Dogecoin may ‘end up badly,’ but where should you park your funds instead?
Oil prices rose significantly over the past few months, with gasoline prices climbing to seven-year highs. Its implications for the recovering economy could be far-reaching when rising inflation is looked at, pushing people to scramble for a hedge against it. Of late, cryptocurrencies have emerged to fill that void.
In a recent interview with Yahoo Finance, Rice Edelman, Chairman of Edelman Financial Engine Executive, expressed his dismay at Wallstreeters shrugging off the oil concern. However, he also mentioned how institutional investments and government interest in crypto are turning these investments mainstream.
“We’re going to see more regulation and legislation, all of that very healthy. We’re seeing mainstream Wall Street organizations getting involved. It ain’t going away… I think in the next few years, it’ll be a routine part of most people’s portfolios.”
Already, millions of people worldwide are shifting focus from traditional investments tools to digital assets. In a recent report, it was noted that 17% of the adult American population owns at least a share of Bitcoin. Moreover, a CNBC survey published last month found out that millennials and Gen Z investors are more likely to invest in crypto, with half of the millennial millionaires having invested 25% of their wealth in these digital assets.
That is not the case for older investors, however, as they prefer to keep their crypto-investments small in case things go south. This was reiterated by Edelman who said,
“You don’t need to invest a lot for it to have a material impact on your portfolio. And a mere 1% allocation, if something goes wrong, it won’t harm you either.”
In an earlier interview too, he had expressed the opinion that shifting 1% from stocks to crypto out of the traditional 60 stocks/40 bonds allocation model would provide investors with enough diversification without undertaking heavy risks. Although, with the Bank of America declaring this standard portfolio dead, alternative investments like digital assets just might find a place beyond the 1% being slated for them.
Allowing crypto-asset ETFs to trade on stock exchanges might brush off Wall Street hesitancy and drive older generations to increase adoption. However, as the SEC has repeatedly delayed allowing the first Bitcoin ETF, varied investment choices have emerged for crypto-enthusiasts. According to the exec, this job can just be handed over to fund managers like Bitwise and Grayscale who trade the assets over the counter (OTC).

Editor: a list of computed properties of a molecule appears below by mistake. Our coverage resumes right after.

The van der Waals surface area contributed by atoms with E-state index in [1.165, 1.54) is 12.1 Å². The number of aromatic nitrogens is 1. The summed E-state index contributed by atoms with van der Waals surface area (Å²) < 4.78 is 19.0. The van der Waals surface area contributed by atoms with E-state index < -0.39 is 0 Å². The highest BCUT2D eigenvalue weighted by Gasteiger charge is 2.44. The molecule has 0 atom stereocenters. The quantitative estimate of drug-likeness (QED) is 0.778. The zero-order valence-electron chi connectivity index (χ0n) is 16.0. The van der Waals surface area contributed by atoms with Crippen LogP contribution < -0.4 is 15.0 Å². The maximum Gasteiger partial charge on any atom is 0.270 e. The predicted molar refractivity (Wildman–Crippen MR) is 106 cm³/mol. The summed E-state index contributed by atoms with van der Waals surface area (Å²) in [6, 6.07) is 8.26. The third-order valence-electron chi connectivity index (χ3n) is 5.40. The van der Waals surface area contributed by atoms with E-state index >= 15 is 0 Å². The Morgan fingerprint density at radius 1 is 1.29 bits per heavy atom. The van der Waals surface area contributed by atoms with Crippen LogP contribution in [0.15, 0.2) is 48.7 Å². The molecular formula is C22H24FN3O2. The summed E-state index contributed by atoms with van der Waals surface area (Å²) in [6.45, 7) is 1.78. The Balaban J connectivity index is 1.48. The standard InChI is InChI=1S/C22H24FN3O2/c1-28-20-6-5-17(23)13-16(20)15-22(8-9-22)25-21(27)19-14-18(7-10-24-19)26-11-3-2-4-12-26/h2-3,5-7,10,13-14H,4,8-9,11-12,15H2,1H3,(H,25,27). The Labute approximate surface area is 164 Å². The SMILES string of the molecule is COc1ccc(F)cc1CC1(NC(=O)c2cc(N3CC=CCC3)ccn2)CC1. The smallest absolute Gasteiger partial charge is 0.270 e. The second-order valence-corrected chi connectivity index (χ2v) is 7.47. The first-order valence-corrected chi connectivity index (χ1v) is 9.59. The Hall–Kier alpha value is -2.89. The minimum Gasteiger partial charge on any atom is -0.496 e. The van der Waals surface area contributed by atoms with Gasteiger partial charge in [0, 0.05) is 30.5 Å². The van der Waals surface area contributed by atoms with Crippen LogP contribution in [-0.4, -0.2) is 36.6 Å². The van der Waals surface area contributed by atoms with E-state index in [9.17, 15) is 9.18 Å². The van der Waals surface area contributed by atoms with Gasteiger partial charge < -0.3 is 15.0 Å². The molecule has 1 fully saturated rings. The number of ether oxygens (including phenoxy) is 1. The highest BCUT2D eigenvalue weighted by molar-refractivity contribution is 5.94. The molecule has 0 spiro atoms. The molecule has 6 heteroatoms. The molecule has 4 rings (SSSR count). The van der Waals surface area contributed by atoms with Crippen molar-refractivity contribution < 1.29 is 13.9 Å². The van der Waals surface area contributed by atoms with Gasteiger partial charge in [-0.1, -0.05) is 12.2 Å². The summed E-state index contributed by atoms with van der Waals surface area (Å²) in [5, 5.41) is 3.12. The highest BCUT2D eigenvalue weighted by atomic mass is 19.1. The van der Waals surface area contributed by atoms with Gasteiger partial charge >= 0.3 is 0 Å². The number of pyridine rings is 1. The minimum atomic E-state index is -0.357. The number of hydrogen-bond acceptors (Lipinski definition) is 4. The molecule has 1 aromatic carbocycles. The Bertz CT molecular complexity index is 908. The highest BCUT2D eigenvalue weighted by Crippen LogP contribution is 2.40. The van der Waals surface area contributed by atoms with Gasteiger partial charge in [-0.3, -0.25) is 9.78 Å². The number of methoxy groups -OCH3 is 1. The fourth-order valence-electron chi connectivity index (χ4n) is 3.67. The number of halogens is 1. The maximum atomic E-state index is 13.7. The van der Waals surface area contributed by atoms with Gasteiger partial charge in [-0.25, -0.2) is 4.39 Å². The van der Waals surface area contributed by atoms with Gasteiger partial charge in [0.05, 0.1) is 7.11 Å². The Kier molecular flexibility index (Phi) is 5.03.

Investors can even turn to Coin and DeFi funds that are run by these firms since they have steadily added new products over time with the boom in adoption. The Grayscale BTC Fund had $21.5 billion AUM at the time of writing, with its share price increasing by 165.44% in the past year. Brushing the need for ETFs aside, the top financial advisor added,
“So there are increasingly a wide variety of investment opportunities. In other words, the investment community is no longer waiting for the SEC to approve of an ETF. There are other ways you can engage. You don’t have to wait for an ETF anymore.”
Adelman also advised investors to understand the technology behind the assets and pointed to Bitcoin and Ethereum as sensible options. As for Dogecoin, which remained the 6th highest ranked crypto in the market,
“I would completely ignore Dogecoin. That is nothing more than a joke. It’s a scam and it’s going to be something that ends very badly.”
The meme coin gained traction and a massive surge earlier this year when Tesla’s CEO Elon Musk repeatedly rallied behind it on Twitter. However, the fame was short-lived as the asset registered losses over the past few months, losing almost 32% of its valuation in just the past 30 days. The coin was down over 69% from its May ATH of $0.731, with sell-offs suggesting that investors were pulling out its market.
A good argument can be made in support of Adelman’s criticism of Dogecoin. After all, many have accused it of being a bubble in the past. Jim Cramer perhaps put it best recently when he said,
“Dogecoin was meant as a joke and it is still a joke except a lot more people are on it.”
CoinShares’ Meltem Demirors, while talking about how her firm didn’t “have a Dogecoin in the market,” has been one to call DOGE a bubble too, with the exec underlining how the top 1% of Dogecoin addresses hold 94% of the total supply while a single address owns 27% of all DOGE.
Needless to say, Adelman isn’t alone.